An alternative illustrative application of the present invention is in the control of vehicle traffic control lights. In the prior art most city traffic control lights are synchronized every few weeks by manually resetting electrical clocks included therein. This is both time consuming and expensive and, in addition, there is no practical means of easily altering the traffic control light sequence, as for example, during rush-hour traffic. In cities where traffic control lights are remotely controlled, use of telephone lines is usually employed and these are expensive. Similarly, traffic control signs which are electrically alterable are sometimes used to direct traffic or pass traffic control information to drivers. These are usually controlled through relatively expensive telephone circuits.
Remote monitoring and control of city traffic lights, unattended vending machines, and remote data gathering apparatus such as used in the environmental measurements field are illustrative of applications in the prior art which have employed conventional wire-line or radio communication apparatus and which can be more economically and reliably serviced using my invention.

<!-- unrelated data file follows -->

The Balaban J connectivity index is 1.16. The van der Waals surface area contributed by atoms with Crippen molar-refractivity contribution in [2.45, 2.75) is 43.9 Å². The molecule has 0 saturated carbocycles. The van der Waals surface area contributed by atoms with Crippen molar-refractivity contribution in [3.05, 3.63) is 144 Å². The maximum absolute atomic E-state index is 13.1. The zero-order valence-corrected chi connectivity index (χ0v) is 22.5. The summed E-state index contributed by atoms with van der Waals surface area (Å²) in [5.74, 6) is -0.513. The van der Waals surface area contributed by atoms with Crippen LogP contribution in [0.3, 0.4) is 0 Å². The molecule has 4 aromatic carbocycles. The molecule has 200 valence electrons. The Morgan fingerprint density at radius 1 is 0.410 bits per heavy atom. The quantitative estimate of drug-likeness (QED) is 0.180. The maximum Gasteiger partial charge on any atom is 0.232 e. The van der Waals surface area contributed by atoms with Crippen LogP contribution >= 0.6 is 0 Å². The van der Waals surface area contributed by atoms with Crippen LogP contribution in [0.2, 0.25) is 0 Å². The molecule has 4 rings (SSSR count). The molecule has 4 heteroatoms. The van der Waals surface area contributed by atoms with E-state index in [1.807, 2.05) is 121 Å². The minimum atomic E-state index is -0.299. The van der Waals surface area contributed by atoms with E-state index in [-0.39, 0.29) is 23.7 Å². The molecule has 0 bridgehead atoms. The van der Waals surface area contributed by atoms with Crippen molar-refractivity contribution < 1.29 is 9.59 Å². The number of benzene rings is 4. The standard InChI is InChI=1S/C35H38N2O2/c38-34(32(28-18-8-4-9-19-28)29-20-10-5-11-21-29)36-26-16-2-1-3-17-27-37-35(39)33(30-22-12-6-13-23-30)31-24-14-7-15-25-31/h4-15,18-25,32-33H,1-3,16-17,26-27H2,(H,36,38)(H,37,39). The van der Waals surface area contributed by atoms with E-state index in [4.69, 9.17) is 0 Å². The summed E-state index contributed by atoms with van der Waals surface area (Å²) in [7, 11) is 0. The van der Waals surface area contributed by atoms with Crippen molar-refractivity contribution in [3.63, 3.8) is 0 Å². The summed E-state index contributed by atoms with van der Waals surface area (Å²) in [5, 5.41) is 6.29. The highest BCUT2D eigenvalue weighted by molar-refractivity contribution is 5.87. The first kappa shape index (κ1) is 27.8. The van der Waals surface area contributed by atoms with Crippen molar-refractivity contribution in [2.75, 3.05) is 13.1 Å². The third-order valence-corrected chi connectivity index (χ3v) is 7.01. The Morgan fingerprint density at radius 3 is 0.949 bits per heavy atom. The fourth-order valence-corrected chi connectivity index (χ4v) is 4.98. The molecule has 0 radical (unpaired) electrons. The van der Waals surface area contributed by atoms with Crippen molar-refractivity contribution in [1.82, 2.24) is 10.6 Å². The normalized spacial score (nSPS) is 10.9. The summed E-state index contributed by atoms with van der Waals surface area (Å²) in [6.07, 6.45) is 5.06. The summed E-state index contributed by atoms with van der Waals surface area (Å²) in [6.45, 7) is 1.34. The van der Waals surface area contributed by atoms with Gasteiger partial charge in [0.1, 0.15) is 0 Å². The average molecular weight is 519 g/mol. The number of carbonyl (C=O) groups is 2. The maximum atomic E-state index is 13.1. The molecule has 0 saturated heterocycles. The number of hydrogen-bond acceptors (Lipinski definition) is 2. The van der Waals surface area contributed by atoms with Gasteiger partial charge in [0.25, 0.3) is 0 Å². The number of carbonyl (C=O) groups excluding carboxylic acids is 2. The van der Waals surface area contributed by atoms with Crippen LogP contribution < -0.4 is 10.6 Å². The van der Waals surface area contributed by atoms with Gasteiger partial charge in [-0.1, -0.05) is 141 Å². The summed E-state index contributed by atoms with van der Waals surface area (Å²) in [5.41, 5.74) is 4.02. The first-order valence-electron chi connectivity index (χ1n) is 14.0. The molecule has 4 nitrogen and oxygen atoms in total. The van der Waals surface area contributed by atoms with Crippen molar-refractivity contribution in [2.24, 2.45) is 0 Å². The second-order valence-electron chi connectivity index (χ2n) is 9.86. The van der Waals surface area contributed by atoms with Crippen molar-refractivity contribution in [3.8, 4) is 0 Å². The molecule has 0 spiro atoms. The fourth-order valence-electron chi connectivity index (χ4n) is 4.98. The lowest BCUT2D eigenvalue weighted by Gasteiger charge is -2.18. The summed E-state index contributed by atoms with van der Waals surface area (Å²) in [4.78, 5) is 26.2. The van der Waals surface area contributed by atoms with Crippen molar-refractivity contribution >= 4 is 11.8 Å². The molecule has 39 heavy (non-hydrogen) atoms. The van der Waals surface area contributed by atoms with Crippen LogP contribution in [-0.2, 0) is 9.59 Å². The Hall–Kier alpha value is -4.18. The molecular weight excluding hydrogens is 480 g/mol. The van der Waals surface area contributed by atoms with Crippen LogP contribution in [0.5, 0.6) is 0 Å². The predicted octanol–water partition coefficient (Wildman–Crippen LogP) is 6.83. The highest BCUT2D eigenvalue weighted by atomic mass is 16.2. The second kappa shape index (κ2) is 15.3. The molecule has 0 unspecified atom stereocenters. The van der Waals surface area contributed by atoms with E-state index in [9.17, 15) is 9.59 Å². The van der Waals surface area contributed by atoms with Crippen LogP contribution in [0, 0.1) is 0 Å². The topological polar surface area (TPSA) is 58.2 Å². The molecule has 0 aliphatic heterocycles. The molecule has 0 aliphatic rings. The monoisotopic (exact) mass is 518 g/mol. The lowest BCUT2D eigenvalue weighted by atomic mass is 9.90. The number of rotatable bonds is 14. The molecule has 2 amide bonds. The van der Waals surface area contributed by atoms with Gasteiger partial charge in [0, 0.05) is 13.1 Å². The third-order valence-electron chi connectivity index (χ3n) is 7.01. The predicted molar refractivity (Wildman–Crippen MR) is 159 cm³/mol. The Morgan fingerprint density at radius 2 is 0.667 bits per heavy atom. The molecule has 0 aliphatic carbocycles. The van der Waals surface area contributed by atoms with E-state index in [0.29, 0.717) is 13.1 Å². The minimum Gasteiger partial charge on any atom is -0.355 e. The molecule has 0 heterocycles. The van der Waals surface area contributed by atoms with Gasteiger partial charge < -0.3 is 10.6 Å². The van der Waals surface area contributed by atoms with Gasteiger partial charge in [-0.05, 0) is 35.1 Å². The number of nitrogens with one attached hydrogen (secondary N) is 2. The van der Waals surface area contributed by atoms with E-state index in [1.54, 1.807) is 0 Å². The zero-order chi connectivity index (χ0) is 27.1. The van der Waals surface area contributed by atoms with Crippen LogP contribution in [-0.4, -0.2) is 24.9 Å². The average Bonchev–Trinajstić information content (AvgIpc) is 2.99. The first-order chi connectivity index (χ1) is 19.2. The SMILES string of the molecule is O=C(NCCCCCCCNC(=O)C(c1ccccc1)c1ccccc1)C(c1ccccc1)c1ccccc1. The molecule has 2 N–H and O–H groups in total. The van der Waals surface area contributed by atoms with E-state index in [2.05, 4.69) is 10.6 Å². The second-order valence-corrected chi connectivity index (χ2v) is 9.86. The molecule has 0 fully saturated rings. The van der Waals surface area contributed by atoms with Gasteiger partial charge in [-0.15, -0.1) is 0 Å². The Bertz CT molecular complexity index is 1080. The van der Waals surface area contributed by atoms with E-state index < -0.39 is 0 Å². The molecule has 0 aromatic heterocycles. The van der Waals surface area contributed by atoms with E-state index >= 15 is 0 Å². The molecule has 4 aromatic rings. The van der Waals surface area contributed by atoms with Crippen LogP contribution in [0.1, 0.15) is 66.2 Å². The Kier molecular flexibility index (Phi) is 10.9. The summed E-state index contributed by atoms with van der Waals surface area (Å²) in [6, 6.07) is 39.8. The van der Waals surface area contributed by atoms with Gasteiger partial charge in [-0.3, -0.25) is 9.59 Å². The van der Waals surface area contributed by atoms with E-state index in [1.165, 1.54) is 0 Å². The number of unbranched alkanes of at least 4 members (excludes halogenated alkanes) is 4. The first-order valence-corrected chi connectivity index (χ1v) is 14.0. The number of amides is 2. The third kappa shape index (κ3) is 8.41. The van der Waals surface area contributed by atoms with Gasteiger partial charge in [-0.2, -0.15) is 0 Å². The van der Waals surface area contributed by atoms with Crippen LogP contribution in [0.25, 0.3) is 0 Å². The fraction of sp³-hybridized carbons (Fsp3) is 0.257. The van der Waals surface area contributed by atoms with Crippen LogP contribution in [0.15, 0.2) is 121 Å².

In my patent application filed with the U.S. Patent Office on Nov. 2, 1976, now U.S. Pat. No. 4,117,405, I disclosed an ultra-narrow band communication system wherein a transmitting device and a receiving device were phase-locked to a local broadcast station RF carrier signal so as to provide a means to precisely synchronize the transmitting device with the receiving device and thereby achieve very high signal-to-noise ratio transmissions. The present invention disclosed herein employs a similar synchronizing mechanism (i.e., using a broadcast station for reference), however, in this invention a central transmitting apparatus is disclosed which transmits signals to a multiplicity of remotely located receivers, which receivers may be used for paging purposes, or for controlling an apparatus connected thereto.
The apparatus disclosed herein is capable of transmitting either a digital identification code or a digital message so that the receiving device may output a simple on-off signal indicating the presence of a call, or a digital message may be output. For example, the digital message output may go to a single seven segment light emitting diode display which displays a telephone number which the receiver owner may call for additional information after he is paged.